New York Governor Eliot Spitzer’s original plan to issue driver’s licenses to undocumented immigrants should have been an example of practical and modest good government. It had nothing to do with “amnesty,” pathways to citizenship, border control, guest workers or employer sanctions; it merely attempted, in the absence of rational federal immigration policy, to guarantee a competent and insured driver behind the wheel of every New York car. As a matter of public safety, it garnered the dry-eyed support of nonpartisans like the New York State Catholic Conference, the New York Times and former counterterrorism czar Richard Clarke, as well as the libertarian Cato Institute. Similar plans have been implemented in eight states, including New Mexico, Oregon and Maryland. So what happened on the road to the DMV?
Many factors doomed Spitzer’s effort, his squandered political capital among them. His compromise plan–to create three levels of licenses, one of which would have been the federal Real ID–pleased nobody. But mostly, his proposal came undone in the maelstrom of intense pressure from conservatives, lackluster support from progressives, right-wing nativism and the distorting glare of the 2008 presidential campaign. Its demise may be a harbinger of ugly politics to come.
From the moment Spitzer announced his proposal, Lou Dobbs and his shock-jock clones on drive-time radio launched a vicious smear campaign. Dobbs characterized the plan as a sanctuary program for 9/11 terrorists. New York State Assembly minority leader James Tedisco asserted that “somewhere in a cave with his den of thieves and terrorists” Osama bin Laden was celebrating with champagne. Monroe County Republicans distributed a flier of a turbaned man with an assault rifle slung over his shoulder under the headline Democrat County Legislators Want to Make It Easier for Illegals and Terrorists to Get Driver’s Licenses!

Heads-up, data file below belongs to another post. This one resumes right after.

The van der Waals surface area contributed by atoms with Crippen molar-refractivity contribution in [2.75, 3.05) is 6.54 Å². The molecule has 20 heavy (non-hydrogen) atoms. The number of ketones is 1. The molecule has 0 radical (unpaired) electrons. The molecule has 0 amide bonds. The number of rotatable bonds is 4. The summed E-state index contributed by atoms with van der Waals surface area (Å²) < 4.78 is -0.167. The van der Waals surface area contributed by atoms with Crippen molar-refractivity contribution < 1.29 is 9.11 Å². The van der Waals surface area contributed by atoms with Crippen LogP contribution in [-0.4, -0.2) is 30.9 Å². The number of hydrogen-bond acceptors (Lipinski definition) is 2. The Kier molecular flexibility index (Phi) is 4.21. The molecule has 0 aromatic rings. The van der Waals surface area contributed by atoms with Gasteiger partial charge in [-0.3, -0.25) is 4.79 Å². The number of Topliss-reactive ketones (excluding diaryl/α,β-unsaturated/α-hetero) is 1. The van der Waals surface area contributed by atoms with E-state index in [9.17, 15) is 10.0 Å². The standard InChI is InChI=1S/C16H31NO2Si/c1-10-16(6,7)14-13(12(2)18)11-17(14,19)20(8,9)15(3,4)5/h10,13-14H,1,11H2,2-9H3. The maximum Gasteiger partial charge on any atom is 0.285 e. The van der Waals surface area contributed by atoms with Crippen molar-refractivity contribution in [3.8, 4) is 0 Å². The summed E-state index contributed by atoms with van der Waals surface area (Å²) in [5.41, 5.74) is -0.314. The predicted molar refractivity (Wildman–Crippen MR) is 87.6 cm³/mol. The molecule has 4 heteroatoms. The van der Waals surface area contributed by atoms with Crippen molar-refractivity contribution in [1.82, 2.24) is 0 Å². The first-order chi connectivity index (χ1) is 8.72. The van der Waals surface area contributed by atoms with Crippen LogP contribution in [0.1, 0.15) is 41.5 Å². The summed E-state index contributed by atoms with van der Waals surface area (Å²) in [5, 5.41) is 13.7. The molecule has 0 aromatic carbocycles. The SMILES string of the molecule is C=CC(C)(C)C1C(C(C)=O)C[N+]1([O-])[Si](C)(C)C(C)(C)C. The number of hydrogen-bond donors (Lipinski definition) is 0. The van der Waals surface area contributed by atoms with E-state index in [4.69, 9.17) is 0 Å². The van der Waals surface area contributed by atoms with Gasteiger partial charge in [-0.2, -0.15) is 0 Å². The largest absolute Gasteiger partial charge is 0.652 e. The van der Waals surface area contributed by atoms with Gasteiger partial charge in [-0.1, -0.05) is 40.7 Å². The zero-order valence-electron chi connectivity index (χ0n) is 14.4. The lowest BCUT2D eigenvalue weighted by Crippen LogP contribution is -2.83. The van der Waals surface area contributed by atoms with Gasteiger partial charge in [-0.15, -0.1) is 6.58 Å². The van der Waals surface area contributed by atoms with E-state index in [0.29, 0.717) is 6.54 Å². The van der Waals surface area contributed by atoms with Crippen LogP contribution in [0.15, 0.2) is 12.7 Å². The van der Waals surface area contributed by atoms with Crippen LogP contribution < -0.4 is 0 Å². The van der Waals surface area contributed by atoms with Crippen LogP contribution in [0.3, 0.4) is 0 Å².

It is disturbing that so few progressives were prepared to tackle such crass fearmongering and racism. Indeed, Hillary Clinton’s tacit embrace, then equivocation, then ultimate rejection of Spitzer’s plan turned it into a political hot potato, one discussed in terms of “electoral math” and “gotcha” politics rather than its merits. At the Democratic presidential debate in Nevada, home to 200,000 undocumented immigrants, CNN moderator Wolf Blitzer broached the topic only to turn it into a squabble over whether Clinton had engaged in the “politics of parsing.” When Blitzer finally got to the issue itself, he demanded a yes-or-no answer–much to the chagrin of Barack Obama (yes) and John Edwards (no), who engaged in plenty of parsing themselves.
At best such a framework turns the issue of driver’s licenses into a proxy for the unsettled and complex issue of national immigration reform. At worst it makes a conversation on immigration almost impossible. Who will fill the service, agrarian and high-tech jobs upon which the economy depends? Should workers in the most dangerous and difficult jobs be cut off from basic labor protections? Considering our growing economic anxieties, how should progressives seek to reform immigration so that the standards of all workers are lifted?
These are but some of the questions that merit discussion, not as a means of triangulating or courting the Hispanic vote but as a matter of fairness and principle. Progressives can begin by opposing the Real ID Act, which contains anti-immigrant provisions. Since many Democrats feel vulnerable on immigration, those in safe seats can and should take the lead on fair and humane reforms. Most important, progressives should frame immigration as a moral issue, not merely a political one. Any expansion of American citizenship to excluded minorities–such as African-Americans or women–has always been hard-fought. It took courage and vision to make the unlikely and unpopular seem a matter of common sense and justice. It will this time, too.